"The Crooked Timber" by Chester Arnold

Chester Arnold’s paintings and drawings (here, studies of the larger oils on linen) are alive. Cliffs, fallen trees, piles of branches, and tree stumps pulse with personality, in this new body of works that are almost devoid of people. As he has in the past, Arnold based this series on a central theme, one of the artist’s favorite quotes, which was penned by the German philosopher Immanuel Kant: “From the crooked timber of humanity, nothing straight is ever made.”

In this exhibition, titled “The Crooked Timber and other paintings and drawings” and on view through July 3, Arnold continues to explore the intersection of man in nature in highly detailed and expertly stylized nature scenes. The wind’s chaos kicks up papers, deterioration, detritus, cut-down trees. In several works, the Sonoma-based artist also keeps the slightly elevated perspective found in previous paintings; the viewer surveys the scene from above. But these studies of decay, based as they are on such a doom-and-gloom declaration, do not depress. In these often large scale landscapes (several measure as large as 78 by 96 inches) are touches of humor; Arnold’s jaunty, fluid Van Gogh-like strokes result in an animated playfulness. There’s also an earthy, romantic appeal of times past–the allure of an abandoned old barn or rickety rope-and-wood-plank bridge. One comes away with a sense of optimism or hope: there’s a beauty and substance of character to be found among the gnarled wreckage.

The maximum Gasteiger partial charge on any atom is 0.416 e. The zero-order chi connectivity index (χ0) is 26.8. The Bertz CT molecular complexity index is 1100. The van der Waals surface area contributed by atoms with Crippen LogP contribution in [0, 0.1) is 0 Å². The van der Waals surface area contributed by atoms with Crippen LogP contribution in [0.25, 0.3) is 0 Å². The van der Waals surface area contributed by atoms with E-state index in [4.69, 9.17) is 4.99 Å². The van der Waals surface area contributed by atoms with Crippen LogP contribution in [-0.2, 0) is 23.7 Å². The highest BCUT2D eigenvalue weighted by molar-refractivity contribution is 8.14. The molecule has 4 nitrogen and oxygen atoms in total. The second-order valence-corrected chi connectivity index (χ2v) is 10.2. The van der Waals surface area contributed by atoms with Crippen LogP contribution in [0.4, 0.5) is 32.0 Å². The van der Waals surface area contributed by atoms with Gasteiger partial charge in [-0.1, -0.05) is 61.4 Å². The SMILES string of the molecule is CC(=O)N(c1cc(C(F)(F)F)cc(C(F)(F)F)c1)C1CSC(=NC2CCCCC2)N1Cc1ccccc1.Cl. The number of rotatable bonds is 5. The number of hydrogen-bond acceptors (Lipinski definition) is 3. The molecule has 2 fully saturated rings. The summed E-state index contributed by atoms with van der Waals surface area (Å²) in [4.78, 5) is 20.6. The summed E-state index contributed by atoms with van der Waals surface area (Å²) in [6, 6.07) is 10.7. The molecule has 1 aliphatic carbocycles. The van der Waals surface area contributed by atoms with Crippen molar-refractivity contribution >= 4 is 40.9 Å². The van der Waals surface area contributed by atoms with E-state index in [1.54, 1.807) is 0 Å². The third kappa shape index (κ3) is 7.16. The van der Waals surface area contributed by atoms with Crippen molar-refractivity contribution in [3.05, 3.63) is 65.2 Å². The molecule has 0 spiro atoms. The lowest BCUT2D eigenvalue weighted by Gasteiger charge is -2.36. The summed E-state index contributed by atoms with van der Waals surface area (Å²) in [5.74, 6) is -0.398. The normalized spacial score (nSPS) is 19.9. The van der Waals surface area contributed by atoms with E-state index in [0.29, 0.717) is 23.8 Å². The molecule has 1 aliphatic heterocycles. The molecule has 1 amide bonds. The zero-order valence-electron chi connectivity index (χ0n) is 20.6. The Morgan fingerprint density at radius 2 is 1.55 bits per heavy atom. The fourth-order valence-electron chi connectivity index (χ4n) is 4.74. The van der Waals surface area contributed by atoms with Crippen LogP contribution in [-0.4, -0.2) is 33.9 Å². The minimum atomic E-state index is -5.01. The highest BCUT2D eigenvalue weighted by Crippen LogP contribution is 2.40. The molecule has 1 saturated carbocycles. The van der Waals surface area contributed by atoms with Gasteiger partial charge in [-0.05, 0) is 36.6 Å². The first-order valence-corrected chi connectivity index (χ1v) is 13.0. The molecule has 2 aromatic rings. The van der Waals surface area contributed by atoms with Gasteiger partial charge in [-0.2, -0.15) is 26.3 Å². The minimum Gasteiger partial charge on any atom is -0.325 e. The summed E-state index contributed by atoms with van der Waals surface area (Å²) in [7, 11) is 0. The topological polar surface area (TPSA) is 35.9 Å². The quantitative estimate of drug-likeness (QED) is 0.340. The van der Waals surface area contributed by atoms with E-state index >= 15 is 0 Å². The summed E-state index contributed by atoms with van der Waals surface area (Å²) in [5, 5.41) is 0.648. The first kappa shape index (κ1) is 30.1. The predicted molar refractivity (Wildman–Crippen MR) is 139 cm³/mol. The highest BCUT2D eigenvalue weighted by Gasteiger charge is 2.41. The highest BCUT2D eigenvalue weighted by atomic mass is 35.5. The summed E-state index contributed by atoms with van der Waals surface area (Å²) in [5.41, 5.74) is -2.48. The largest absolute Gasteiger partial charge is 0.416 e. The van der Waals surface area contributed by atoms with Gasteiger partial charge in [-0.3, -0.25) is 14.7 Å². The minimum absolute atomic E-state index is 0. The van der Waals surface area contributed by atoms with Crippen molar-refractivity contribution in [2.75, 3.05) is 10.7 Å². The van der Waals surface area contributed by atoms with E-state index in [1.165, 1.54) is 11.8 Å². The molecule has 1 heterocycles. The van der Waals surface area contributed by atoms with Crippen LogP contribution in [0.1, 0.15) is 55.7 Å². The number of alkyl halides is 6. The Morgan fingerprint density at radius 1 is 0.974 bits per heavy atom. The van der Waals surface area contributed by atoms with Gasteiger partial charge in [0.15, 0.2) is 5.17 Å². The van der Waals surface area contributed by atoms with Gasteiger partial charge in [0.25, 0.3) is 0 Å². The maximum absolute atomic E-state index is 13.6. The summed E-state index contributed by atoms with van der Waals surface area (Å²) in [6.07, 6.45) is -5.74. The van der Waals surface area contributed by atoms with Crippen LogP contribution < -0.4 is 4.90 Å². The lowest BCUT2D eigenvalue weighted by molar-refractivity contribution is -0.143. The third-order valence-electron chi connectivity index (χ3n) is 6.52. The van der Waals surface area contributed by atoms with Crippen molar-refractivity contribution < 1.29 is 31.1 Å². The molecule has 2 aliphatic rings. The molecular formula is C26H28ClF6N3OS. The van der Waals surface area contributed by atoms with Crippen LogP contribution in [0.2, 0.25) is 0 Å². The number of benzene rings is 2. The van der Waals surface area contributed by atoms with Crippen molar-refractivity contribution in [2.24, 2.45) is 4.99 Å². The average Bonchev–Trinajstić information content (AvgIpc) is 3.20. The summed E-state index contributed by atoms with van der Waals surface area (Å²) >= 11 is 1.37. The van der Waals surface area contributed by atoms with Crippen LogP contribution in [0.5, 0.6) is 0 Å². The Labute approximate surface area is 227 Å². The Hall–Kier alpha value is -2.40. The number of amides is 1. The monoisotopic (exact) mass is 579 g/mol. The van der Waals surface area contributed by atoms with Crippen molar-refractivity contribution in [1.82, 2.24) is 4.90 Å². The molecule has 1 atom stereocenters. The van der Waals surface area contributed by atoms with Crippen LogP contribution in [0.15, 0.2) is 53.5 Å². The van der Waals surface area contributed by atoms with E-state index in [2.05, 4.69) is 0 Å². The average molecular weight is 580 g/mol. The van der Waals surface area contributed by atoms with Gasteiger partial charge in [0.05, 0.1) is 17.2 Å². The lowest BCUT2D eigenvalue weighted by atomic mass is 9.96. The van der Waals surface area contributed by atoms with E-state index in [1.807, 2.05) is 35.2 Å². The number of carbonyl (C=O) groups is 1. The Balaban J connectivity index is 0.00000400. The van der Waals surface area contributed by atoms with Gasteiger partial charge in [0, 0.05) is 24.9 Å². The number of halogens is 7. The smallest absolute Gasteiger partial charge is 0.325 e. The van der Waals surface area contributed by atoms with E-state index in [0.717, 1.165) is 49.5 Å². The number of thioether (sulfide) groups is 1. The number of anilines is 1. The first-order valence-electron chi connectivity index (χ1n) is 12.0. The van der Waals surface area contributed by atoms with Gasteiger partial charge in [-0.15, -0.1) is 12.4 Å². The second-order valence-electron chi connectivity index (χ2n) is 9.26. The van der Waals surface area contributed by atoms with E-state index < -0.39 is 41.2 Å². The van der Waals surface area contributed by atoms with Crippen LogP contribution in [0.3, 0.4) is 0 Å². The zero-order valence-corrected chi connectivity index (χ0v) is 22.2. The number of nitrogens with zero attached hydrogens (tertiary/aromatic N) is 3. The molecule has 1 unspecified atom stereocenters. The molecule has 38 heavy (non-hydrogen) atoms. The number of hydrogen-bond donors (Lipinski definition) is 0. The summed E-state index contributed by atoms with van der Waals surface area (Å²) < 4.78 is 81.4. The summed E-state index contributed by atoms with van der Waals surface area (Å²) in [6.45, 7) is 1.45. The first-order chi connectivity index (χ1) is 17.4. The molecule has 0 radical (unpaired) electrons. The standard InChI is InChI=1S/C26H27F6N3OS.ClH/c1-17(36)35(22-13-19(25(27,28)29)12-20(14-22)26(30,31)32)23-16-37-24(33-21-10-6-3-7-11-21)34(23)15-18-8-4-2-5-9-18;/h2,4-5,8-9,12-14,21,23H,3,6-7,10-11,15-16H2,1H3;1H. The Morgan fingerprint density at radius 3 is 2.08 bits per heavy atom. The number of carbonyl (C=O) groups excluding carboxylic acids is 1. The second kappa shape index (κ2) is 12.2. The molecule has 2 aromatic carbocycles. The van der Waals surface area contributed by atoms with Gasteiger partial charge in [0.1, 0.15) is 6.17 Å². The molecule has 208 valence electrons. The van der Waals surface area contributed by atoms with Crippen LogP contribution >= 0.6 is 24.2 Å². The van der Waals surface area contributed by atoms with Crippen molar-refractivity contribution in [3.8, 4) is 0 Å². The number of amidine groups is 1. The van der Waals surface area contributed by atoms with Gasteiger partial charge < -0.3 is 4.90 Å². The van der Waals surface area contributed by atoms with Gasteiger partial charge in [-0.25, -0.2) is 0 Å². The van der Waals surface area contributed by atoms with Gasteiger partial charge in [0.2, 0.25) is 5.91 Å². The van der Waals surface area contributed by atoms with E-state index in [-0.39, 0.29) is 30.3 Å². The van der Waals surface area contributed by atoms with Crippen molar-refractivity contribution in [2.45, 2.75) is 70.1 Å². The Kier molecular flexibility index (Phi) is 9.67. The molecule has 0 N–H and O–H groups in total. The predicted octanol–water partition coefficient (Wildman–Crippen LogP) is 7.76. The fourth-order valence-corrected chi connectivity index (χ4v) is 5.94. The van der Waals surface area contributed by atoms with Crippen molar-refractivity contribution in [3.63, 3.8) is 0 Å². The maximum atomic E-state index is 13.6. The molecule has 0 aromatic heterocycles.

This recommendation originally appeared on Visual Art Source.

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